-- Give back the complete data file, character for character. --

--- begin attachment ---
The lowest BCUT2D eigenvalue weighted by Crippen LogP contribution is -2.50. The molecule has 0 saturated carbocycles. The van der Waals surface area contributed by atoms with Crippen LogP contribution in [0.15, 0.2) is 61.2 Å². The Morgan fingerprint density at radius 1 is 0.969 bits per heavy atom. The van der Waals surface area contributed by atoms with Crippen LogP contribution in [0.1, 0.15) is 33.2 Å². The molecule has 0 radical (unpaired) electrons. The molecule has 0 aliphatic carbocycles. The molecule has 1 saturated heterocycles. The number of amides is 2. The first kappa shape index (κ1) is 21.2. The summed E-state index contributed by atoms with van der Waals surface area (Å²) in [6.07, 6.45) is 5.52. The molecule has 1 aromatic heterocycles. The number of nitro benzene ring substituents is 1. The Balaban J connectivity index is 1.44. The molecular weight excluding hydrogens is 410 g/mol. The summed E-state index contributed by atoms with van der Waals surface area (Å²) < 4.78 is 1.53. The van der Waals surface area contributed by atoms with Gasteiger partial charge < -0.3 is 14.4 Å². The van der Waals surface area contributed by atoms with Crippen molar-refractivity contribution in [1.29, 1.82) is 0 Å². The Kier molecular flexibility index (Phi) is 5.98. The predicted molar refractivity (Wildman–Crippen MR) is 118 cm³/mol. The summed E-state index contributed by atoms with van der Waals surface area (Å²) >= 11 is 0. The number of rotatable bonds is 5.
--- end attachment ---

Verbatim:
The lowest BCUT2D eigenvalue weighted by Crippen LogP contribution is -2.50. The molecule has 0 saturated carbocycles. The van der Waals surface area contributed by atoms with Crippen LogP contribution in [0.15, 0.2) is 61.2 Å². The Morgan fingerprint density at radius 1 is 0.969 bits per heavy atom. The van der Waals surface area contributed by atoms with Crippen LogP contribution in [0.1, 0.15) is 33.2 Å². The molecule has 0 radical (unpaired) electrons. The molecule has 0 aliphatic carbocycles. The molecule has 1 saturated heterocycles. The number of amides is 2. The first kappa shape index (κ1) is 21.2. The summed E-state index contributed by atoms with van der Waals surface area (Å²) in [6.07, 6.45) is 5.52. The molecule has 1 aromatic heterocycles. The number of nitro benzene ring substituents is 1. The Balaban J connectivity index is 1.44. The molecular weight excluding hydrogens is 410 g/mol. The summed E-state index contributed by atoms with van der Waals surface area (Å²) < 4.78 is 1.53. The van der Waals surface area contributed by atoms with Gasteiger partial charge < -0.3 is 14.4 Å². The van der Waals surface area contributed by atoms with Crippen molar-refractivity contribution in [1.29, 1.82) is 0 Å². The Kier molecular flexibility index (Phi) is 5.98. The predicted molar refractivity (Wildman–Crippen MR) is 118 cm³/mol. The summed E-state index contributed by atoms with van der Waals surface area (Å²) >= 11 is 0. The number of rotatable bonds is 5.